The future of summer fests
Major shake-ups in city government and declining festival revenues put summer music festivals in danger.
The bust of playwright George Bernard Shaw is gone. The electric fireplace is dark. In the corner, a coatrack where there once hung a gown given as a gift by Gerald Arpino, the late Joffrey Ballet artistic director, stands bare. The walnut bookshelves, once filled to overflowing, are nearly empty.
Almost no sign of Lois Weisberg or her 21-year tenure as head of the city’s Department of Cultural Affairs remains in her former office on the third floor of the Chicago Cultural Center. The unoccupied space is a vivid reminder of the civic void created by her departure.
In late January, Weisberg quit in a storm of recriminations soon after Mayor Richard M. Daley merged the Cultural Affairs department with the Mayor’s Office of Special Events. One of Daley’s closest allies, she nonetheless says she was “strongly opposed” to the merger. A short-lived proposal to privatize and likely charge admission to many of the city’s free festivals was another insult to her free-entertainment ethos that Weisberg refused to endure.
With the summer festival season only weeks away, there is scant information about how the city and its new mayor, Rahm Emanuel, will carry out the cultural legacy of the woman who helped create Cows on Parade, SummerDance, Gallery 37, Blues Festival, Taste of Chicago and many other neighborhood and musical events.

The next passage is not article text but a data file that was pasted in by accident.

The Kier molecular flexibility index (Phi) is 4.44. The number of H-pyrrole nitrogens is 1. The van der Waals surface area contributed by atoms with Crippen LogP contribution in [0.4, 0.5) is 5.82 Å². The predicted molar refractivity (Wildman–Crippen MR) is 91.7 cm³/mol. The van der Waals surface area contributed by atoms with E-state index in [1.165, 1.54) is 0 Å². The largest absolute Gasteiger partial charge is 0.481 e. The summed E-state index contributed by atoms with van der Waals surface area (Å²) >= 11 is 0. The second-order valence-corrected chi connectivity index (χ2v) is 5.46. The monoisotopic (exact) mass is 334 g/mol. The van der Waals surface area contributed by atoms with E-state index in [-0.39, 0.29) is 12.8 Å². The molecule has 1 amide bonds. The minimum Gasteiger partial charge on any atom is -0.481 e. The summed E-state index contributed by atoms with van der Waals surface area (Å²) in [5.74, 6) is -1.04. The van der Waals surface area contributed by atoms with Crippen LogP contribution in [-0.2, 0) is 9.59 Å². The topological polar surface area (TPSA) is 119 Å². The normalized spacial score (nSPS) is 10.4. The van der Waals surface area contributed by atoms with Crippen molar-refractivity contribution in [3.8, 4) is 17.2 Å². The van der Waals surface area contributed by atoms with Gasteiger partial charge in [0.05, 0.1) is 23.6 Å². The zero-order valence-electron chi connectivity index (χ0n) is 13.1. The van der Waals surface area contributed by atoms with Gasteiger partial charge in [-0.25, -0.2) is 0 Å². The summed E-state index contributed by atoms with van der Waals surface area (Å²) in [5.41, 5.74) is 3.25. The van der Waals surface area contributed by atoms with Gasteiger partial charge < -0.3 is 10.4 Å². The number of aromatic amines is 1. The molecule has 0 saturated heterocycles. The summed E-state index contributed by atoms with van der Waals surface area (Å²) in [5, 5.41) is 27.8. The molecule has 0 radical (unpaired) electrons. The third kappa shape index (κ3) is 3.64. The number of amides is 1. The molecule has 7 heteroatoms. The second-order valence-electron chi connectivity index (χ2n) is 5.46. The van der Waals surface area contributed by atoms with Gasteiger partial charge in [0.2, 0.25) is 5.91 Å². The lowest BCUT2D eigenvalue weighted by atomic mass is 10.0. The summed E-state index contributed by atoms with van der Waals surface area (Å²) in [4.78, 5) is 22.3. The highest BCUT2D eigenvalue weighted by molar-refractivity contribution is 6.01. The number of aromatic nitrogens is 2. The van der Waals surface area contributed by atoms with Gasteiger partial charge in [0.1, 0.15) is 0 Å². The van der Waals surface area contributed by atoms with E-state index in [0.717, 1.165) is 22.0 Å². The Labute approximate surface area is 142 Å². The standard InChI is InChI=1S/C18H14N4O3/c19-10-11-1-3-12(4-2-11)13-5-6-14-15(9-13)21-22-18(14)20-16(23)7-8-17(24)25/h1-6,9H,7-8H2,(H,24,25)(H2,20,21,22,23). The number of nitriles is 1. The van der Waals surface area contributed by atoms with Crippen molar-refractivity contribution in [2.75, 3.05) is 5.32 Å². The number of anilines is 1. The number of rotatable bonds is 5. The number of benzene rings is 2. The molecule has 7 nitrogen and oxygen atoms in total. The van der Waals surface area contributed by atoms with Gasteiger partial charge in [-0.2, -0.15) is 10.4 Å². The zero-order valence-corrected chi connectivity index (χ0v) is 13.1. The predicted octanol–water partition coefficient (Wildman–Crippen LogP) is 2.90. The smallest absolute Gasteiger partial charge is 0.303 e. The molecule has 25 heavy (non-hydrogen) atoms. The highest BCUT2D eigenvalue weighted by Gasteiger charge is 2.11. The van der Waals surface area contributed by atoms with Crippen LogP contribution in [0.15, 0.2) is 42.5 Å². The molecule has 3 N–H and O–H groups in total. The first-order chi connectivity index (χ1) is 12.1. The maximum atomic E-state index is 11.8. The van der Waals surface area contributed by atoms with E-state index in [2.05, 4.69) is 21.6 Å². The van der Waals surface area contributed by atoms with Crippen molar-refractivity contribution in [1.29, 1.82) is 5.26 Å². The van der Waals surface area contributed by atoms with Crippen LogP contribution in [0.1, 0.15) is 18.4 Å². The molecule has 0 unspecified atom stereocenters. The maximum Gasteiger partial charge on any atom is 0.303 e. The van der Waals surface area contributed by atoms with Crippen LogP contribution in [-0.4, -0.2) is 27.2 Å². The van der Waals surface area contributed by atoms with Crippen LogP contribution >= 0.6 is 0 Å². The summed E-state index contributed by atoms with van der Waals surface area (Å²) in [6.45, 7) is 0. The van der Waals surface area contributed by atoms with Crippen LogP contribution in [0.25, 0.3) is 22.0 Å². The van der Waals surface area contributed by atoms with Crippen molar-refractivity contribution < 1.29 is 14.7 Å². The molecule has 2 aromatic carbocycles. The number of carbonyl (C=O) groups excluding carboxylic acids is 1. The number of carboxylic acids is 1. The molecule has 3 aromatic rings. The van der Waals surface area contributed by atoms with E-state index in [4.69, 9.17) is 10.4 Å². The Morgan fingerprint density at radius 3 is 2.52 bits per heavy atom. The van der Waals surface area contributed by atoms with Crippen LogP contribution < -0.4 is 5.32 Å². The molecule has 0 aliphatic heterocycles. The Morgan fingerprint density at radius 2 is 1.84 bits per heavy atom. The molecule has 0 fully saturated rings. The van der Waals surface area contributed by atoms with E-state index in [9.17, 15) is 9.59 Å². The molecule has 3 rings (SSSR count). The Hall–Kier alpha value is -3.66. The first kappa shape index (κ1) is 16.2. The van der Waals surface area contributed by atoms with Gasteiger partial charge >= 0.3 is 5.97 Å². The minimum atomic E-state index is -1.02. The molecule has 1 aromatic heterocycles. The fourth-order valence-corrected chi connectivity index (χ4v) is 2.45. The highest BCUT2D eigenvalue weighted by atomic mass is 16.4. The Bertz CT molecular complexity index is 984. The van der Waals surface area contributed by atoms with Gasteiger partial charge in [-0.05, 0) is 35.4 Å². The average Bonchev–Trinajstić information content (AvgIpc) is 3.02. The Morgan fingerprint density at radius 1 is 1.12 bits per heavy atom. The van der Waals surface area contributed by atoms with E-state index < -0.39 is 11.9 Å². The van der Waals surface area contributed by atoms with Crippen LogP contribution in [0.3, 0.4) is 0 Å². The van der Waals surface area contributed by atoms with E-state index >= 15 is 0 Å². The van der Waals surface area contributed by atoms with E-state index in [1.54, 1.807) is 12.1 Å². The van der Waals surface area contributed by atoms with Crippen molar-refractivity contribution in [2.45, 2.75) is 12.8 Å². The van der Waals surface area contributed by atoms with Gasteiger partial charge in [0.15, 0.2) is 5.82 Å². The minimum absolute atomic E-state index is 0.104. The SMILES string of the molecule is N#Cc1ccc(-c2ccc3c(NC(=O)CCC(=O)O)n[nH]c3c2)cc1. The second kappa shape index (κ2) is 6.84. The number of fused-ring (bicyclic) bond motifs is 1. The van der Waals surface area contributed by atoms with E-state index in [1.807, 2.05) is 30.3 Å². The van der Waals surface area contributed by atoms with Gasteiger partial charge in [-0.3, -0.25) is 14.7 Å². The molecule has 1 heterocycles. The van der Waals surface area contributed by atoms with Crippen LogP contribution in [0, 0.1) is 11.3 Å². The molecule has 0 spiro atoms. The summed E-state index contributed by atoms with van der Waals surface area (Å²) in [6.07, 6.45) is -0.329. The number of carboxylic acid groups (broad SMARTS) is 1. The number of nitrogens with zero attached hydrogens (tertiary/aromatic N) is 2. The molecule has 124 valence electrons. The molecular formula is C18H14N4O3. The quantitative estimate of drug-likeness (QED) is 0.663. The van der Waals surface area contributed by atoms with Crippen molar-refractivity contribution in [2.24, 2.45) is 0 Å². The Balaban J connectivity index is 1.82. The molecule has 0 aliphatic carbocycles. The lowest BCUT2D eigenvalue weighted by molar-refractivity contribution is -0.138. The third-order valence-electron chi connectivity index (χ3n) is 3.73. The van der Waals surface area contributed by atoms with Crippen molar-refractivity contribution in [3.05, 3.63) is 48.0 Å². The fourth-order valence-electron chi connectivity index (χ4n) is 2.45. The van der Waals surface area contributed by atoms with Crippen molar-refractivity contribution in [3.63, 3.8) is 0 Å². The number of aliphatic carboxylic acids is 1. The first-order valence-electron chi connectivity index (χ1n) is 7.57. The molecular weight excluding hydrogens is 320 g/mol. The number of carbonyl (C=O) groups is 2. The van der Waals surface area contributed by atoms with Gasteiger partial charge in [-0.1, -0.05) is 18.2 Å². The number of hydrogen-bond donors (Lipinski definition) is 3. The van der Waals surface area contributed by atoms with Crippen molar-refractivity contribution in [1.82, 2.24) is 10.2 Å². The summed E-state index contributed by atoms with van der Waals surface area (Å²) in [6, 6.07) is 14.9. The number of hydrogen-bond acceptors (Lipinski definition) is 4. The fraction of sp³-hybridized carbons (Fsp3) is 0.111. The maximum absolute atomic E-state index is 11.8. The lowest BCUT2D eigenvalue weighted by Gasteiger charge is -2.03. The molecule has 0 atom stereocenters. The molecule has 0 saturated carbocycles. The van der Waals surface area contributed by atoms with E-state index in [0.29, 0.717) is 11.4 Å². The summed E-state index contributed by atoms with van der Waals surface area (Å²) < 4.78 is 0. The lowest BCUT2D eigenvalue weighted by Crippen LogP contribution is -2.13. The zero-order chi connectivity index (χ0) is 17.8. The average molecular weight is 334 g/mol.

Emanuel did not comment much on the merger during the mayoral campaign (he told Time Out Chicago in the fall, “City departments should be merged if the resulting agency improves services and reduces costs by streamlining operations. This proposal deserves further study—if it meets both of these goals, I will support it.”), and his advisers tell us he has not yet focused on the details and impact of realigning the two departments.
The city’s huge budget deficit will likely influence his decision. Most of the festivals lose money, and even the Taste of Chicago barely broke even last year.
Whatever action the new mayor takes, city officials are adamant that the city’s cultural events will continue uninterrupted and Chicagoans can expect just as many, if not more, summer programs.
Michael Orlove, the senior artistic director at the Chicago Tourism Fund, who programs SummerDance, New Music Mondays and Music Without Borders, says his schedule will “be equally as strong and as exciting as in years past.”